Cariboo back road

The Cariboo Mountains come into view as the road passes Cameron Ridge and descends by Cameron Creek. (Richard McGuire Photo)

This is Part 3 about my trip to British Columbia’s interior temperate rainforest and the Cariboo region. See also Part 1 and Part 2.

I had read about a back road across wilder areas of the Cariboo region and up into historic mining town Barkerville’s back door.

I wanted to include it on my trip through the Cariboo, but there were logistical challenges. I was towing a small eggshell trailer and I was nervous about dragging it down unknown logging roads for hundreds of kilometres. It made more sense to visit Barkerville by the front door, Highway 26 from Quesnel.

I still thought about doing part of the back-road journey without the trailer as a day trip. So I camped two nights at Cedar Point Provincial Park south of Likely. And on the second day I set out along logging roads by the back-road route to Ghost Lake, a recreation site on the edge of Cariboo Mountains Provincial Park. It’s noted for dramatic waterfalls as the Matthew River tumbles out of Ghost Lake and makes its way to the Cariboo River.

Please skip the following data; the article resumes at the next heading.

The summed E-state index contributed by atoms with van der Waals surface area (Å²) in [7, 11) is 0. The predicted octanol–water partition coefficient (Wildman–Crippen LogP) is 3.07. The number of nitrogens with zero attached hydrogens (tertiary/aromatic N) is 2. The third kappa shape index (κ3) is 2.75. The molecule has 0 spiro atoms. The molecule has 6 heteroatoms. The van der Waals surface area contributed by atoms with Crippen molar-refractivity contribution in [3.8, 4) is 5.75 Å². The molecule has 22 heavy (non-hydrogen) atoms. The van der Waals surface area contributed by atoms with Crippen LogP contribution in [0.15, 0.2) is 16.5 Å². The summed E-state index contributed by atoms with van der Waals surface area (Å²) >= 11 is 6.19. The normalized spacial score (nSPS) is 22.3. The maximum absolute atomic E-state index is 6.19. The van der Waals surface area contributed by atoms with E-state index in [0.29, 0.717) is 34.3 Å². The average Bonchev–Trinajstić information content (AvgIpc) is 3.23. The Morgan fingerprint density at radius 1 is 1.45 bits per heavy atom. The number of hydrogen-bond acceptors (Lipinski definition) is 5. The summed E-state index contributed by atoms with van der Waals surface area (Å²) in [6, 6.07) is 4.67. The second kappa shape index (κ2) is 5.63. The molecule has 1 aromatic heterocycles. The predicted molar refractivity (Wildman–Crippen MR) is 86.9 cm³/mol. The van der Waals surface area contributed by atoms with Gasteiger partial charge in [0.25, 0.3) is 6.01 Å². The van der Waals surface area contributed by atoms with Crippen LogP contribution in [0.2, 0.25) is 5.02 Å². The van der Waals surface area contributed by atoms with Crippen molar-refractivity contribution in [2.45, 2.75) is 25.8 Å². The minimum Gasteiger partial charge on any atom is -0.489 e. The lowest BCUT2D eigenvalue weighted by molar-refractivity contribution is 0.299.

The verdict: It was very good by logging road standards, but there were parts where I was glad that I wasn’t towing a trailer. You can probably make it fine with a two-wheel drive if you check conditions beforehand and take it slow. In most places it’s wide enough for two vehicles to pass, but some areas are narrow and rough. I was glad to have 4X4.

For me the trip was worth it, to be able to explore the Cariboo away from the highways. But it’s a long journey and there are large stretches where any views end at the trees.

I stopped at Keithley Creek to visit the pioneer cemetery, which was established in 1881, 21 years after William “Doc” Keithley struck gold nearby. There were little write-ups tacked up and weathered, about some of the people buried there.

One of the tragic stories was that of Ada “Lobsy” Margaret (nee Hutch) Popp. She died at age 18 in 1931 of strychnine poisoning in a suicide. She was married two years earlier to a man, Popp, who mistreated her. Her father brought her home, but two or three weeks later, she took the poison when her parents were outside working. Lobsy’s sister also died in her teens and her brother was killed in the World War II invasion of Normandy.